Meet the Stoker family: wealthy, well-bred and seemingly isolated from the world. Mom Evie (Nicole Kidman) seems to have nothing more to do than weave elegantly around the house with a drink in her hand, looking fabulous. Dad Richard (Dermot Mulroney) is an architect who got his Ph.D at the age of 24. Daughter India (Mia Wasikowska) has just turned 18 and has an odd penchant for retro dresses and saddle shoes.
During the first two minutes, we discover that Dad has died: burned to cinders in an untimely car accident on the day of India’s birthday. At the funeral, Mom is already flirting with the dazzlingly handsome Uncle Charlie (Matthew Goode), who apparently just turned up from Europe. “Richard never talked about you,” drawls Mom to Charlie as he smiles evasively. The reasons for that become murderously clear as the story progresses.
|Rating||out of 5|
|Director||Park Chan Wook|
|Run Time||99 minutes|
|Date Reviewed||May 31, 2013|
“Stoker” is a precious and brilliant piece of storytelling, penned by “Prison Break” actor Wentworth Miller, who had been writing screenplays under the pseudonym Ted Foulke — Foulke being his dog’s name — while continuing to work at his Hollywood day job. “Stoker” caught the eye of Ridley Scott and instead of taking the project to a big-name American director, Scott’s production company got in touch with Korea’s Park Chan Wook, of “Oldboy” fame. Speaking almost no English but displaying an extraordinary command over the material and an expertise in making viewers’ skin crawl, Park never misses a step in exposing the festering raw wounds hidden just beneath the gauze-fragile surface of life in the Stoker household.
Park is careful not to sidestep American horror stereotypes. For instance, it’s hard to pinpoint where the Stokers live or what era this is. It’s not an urban setting, nor the familiar American suburbia of well-tended lawns and white picket fences. Their huge stone house has the look of a British manor and there’s not a computer in sight. Mom’s car is a vintage Buick convertible, which she uses to go out for ice cream, packed into round cardboard boxes like it was the 1960s. India sticks out like an antique doll at her high school, among everyone else in makeup and tight jeans. She has a cellphone, but never bothers to use it.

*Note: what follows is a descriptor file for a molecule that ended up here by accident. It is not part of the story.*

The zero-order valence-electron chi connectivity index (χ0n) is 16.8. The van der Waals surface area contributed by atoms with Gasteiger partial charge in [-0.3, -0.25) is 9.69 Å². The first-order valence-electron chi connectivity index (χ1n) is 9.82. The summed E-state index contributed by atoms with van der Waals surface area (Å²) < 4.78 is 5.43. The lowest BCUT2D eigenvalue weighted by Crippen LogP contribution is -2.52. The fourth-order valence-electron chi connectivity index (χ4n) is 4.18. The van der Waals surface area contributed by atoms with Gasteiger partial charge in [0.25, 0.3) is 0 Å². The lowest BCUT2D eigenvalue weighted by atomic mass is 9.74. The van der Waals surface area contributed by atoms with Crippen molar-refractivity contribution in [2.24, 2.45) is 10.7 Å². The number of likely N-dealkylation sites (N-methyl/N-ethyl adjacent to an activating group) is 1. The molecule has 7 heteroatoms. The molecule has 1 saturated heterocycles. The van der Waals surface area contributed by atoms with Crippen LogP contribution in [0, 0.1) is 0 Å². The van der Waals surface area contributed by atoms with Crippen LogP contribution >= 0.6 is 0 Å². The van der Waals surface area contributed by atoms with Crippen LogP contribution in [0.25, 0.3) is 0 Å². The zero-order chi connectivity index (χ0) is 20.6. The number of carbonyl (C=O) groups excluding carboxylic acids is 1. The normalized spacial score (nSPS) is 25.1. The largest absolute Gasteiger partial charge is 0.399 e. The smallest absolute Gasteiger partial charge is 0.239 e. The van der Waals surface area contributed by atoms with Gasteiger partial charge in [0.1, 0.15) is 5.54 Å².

Uncle Charlie strides into all this with the assured gait of a charmer who’s totally aware of his charm, and goes about seducing mother and daughter. Mom needs no prompting. India, still nursing her pain over her father’s demise, will not be won over so quickly. But when the family housekeeper Mrs. McGarrick (Phyllis Somerville) mysteriously disappears and India catches a glimpse of her body in the basement freezer, she feels inexplicably drawn to her affable but unknowable uncle. It’s as if the hint of menace, which he wears like an expensive cologne, has her in a vice-grip of allure.
“Stoker” is marked by violence and death but never by mayhem. Some of the most visually arresting moments come from India’s flashbacks of time spent with her dad: He had fostered in her a love of hunting and they had spent hours in the woods, carefully orchestrating their next killing of a well-feathered bird. Like India herself, this story has no morals, only an understanding that for some people, murder and brutality are the only acceptable modes of existence.